Apache helicopters based in Baghdad have participated in strikes against ISIS. As the Telegraph reports:
American forces have begun air strikes using helicopter gunships assigned to protect the US embassy in Baghdad, as they try to beat back Isil militants within striking distance of the Iraqi capital.
The strikes, believed to involve Apache helicopters, were launched over the weekend amid heavy fighting in the western approaches to Baghdad, around both Fallujah and Hit. […]
The Apaches were sent to Iraq four months ago to defend the US embassy in the capital and their use now in air strikes has been seen as an escalation in the campaign against the militants.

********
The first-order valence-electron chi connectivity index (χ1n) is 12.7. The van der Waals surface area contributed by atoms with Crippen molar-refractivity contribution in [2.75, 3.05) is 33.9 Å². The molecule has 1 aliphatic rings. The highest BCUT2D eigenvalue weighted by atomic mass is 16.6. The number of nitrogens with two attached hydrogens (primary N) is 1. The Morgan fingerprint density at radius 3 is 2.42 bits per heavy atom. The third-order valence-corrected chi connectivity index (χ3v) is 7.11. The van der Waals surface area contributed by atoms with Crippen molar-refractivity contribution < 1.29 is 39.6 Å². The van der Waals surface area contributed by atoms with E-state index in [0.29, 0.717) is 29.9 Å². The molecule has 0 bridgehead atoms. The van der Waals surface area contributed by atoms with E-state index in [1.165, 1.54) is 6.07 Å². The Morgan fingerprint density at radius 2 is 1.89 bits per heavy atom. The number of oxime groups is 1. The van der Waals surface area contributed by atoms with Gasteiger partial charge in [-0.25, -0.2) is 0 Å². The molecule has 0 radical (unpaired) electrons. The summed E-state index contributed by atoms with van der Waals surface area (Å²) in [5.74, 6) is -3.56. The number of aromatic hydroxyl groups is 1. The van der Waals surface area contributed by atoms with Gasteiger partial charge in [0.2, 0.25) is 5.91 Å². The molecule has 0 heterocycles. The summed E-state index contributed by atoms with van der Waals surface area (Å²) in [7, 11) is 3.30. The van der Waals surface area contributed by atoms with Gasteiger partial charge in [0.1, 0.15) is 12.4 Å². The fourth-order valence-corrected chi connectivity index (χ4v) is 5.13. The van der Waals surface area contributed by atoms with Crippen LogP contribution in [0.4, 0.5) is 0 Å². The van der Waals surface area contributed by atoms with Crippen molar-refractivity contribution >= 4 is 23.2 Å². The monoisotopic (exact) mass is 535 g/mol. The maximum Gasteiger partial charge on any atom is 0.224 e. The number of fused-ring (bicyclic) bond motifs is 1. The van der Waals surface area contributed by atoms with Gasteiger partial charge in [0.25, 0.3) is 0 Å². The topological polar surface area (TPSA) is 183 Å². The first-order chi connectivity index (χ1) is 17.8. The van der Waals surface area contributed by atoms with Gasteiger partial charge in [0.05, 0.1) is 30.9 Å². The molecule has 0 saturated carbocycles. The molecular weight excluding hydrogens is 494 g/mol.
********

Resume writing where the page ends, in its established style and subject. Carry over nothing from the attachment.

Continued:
From a military perspective the Apaches can provide the kind of close air support that Iraqi and Kurdish ground troops desperately need. But they are also far more vulnerable to hostile fire. Although fixed wing fighter jets like the F-16 have crashed during the wars in Iraq and Afghanistan, only a single slow-moving low-flying A-10 Warthog has ever been shot down. The Apache, on the the other hand, has been shot down by hostile fire 12 times since the start of the Iraq War, and ISIS has certainly had practice downing the helicopters of the Syrian regime.But combat sorties from helicopters deployed to Baghdad raise questions about the President’s pledge to keep American boots off the ground in Iraq and Syria. President Obama has promised repeatedly and in no uncertain terms that: “the American forces that have been deployed to Iraq do not and will not have a combat mission.” If Apaches are flying combat missions out of Baghdad that promise has clearly been bent, if not broken outright. There’s a slippery slope involved here as well. If eight Apache gunships based in Baghdad are not “forces…deployed to Iraq…[with] a combat mission” then why not one hundred? “No boots on the ground” seems to be a less-than-clear limiting principle for how big the fight against ISIS is going to get, or how exposed to enemy fire U.S. troops will be.